The thorny issue of graphical downgrades has become a hot topic in recent years. The Watch Dogs controversy was far-reaching, but it’s The Witcher 3 that’s ended up lighting the touchpaper once more. After a two-year wait since its E3 2013 unveiling, expectations were sky-high CD Projekt RED was going to deliver a visual tour de force.
Make no mistake, The Witcher 3: Wild Hunt is still a looker, but a number of gamers have latched on to the differences between pre-release footage and the final version. There’s no denying there’s some clear changes between what was shown all those years ago, and what’s sitting on our hard drives now, but is it CD Projekt RED’s fault, and is it an acceptable outcome?
I myself fall down heavily on the side of not being bothered by the (in my eyes) minor visual changes. In terms of the game itself, everything CD Projekt RED promised is intact, and it can be a truly majestic experience. Throwing all that out the window and getting hung up on foliage detail is a non-starter for me, but I know for plenty of others it’s a sticking point; a sign that CDPR has attempted to hoodwink early buyers, selling an experience that wasn’t quite what it seemed.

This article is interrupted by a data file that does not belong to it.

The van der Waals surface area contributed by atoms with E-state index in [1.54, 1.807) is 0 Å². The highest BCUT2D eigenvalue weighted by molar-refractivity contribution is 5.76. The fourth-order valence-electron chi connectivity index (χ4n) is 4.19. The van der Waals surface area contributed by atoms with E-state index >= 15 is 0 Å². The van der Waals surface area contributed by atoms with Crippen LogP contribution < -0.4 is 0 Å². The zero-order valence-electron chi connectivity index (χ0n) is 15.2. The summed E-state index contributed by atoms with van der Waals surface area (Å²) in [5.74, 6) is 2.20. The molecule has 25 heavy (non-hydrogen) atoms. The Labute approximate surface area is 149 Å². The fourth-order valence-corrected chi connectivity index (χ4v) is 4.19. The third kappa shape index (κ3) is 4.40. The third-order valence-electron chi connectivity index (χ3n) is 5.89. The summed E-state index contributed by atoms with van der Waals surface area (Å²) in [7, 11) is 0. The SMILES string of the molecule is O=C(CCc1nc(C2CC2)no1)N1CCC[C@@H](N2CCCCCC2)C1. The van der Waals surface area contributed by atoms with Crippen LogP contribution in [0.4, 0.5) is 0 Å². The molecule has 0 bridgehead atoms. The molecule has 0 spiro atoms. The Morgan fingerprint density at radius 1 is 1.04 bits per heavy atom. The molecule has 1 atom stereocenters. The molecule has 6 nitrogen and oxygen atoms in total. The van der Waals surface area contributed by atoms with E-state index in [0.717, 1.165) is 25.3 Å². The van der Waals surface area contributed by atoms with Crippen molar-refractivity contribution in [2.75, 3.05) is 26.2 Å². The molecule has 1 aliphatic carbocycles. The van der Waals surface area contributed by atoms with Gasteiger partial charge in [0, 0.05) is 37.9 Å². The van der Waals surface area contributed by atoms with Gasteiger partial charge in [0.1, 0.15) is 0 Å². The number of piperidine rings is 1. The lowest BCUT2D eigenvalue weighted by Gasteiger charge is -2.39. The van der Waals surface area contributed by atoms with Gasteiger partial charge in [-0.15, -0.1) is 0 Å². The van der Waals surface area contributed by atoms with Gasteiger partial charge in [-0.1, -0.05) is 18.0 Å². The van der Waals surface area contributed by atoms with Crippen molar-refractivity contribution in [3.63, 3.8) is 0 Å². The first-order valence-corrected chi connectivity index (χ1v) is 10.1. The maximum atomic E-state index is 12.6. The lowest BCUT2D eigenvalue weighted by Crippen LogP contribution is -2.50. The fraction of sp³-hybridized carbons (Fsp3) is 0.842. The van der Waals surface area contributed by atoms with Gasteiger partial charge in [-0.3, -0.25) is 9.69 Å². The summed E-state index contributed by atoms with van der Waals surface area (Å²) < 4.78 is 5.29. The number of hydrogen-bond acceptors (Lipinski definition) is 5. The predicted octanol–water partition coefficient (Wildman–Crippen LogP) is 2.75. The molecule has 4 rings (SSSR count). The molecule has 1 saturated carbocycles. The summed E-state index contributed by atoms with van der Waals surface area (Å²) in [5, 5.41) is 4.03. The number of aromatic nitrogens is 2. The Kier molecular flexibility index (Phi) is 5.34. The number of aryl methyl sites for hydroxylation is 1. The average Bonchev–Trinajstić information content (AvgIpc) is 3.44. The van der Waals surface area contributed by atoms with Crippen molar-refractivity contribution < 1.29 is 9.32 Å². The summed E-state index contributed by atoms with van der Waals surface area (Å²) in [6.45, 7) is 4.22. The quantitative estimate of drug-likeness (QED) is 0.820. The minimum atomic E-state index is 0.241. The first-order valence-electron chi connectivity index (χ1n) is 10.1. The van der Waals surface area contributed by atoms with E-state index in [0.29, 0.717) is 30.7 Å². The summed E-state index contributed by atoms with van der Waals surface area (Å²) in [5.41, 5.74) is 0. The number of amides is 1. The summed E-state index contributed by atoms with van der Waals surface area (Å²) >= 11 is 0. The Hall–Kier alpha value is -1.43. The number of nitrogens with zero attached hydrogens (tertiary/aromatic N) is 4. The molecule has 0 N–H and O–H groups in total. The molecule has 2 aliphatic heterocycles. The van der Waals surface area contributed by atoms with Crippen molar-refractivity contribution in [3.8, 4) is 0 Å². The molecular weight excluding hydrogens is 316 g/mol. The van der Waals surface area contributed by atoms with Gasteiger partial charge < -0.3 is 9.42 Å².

Ultimately, every slice of pre-release material you see for any game, bar genuine gameplay leaks, is an advert. Everything about those images and trailers is engineered for maximum impact and to show the game in the best possible light. By now we should know advertising is seldom the same as the finished product. We’ve all walked into McDonalds and glanced at that perfectly stacked Big Mac with its golden bun and a juicy burger, only to get lumped with a soggy burger in a bag with the topping thrown on haphazardly. There's an expectation with games that isn't there with many other things.
Back to CDPR, and it’s clear The Witcher 3’s downgrade wasn’t intentional. That initial footage from E3 2013 was a stripped-down chunk of gameplay based on what CDPR through plenty of hardware would be more than capable of handling two years down the line. Once the vast open-world was put in, everything changed. The huge scale necessitated a drop on visuals, all the while CD Projekt RED was attempting to marry it up with gamer expectations.
The Witcher 3 isn’t alone either, practically every AAA title doesn’t live up to the visual promise of its marketing material. Whether that be Far Cry 3, Assassin's Creed Unity, or Battlefield: Hardline.
Now, it’s over to you. What do you think of visual downgrades? Do you feel duped by CD Projekt RED? Have the visual changes soured the experience for you?